Public venues:

All public venues, like museums, food courts, gyms, pools, malls, farmers’ markets, playgrounds are closed.

Open spaces like parks are open but you need to keep 2 metres from those outside your bubble.

Alert level 2: reduce

Level 2 edit one

Illustration: Virginia Ngaio @virginia.ngaio

Movement: Stay home where possible but there isn’t full restriction on movement. High-risk people (elderly and people with pre-existing medical conditions) should take additional precautions but can still work.

Physical distancing: Keep 1 metre away from anyone outside your bubble, especially on public transport.

Business: Open, but must operate safely with contact tracing systems and limits on numbers.

Workplaces should work from home where possible.

Education: Open from preschool through to tertiary. Distance learning is available for those who can’t attend (for example, if students are in self-isolation).

Any facility with contact with a confirmed or probable case must close for 72 hours, and potentially for a further 14 days.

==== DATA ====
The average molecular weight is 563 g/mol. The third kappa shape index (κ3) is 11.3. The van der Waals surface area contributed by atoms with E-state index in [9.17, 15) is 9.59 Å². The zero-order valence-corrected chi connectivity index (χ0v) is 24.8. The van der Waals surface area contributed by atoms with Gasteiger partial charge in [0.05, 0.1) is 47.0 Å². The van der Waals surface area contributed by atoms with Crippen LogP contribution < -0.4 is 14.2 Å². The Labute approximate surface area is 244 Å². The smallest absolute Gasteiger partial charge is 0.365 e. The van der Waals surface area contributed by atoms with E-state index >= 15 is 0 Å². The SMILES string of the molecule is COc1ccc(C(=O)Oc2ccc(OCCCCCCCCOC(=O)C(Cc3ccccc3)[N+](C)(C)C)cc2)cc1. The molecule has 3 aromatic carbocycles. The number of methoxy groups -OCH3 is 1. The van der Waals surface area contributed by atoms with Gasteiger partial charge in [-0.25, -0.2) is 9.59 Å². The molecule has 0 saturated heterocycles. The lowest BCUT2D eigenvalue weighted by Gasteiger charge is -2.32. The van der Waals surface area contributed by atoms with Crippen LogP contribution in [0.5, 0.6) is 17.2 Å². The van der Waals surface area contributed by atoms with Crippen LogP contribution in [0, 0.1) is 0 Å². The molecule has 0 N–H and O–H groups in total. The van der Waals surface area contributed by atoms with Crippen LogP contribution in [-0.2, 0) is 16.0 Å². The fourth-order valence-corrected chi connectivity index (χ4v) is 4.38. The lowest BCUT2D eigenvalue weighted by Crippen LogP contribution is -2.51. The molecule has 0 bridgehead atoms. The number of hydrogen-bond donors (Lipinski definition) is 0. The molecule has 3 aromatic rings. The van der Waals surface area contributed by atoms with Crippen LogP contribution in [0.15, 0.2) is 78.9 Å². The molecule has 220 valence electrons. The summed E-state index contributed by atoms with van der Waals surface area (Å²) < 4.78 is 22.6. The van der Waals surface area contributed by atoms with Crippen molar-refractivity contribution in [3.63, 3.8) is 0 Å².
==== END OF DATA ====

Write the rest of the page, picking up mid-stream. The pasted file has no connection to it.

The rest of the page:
Border: Restrictions are in place. Mandatory quarantine or isolation for 14 days for people who have been overseas.

Health: All health and disability care services fully open, but people must keep 1 metre apart. Remote consultations should be done where possible.

Recreation: Sport and recreation is allowed, including teams.

Transport: No restrictions on travel but people are advised to minimise non-essential travel. 

You can use public transport except if you have symptoms of Covid-19, have tested positive or are awaiting a test result. No restrictions to domestic and international freight.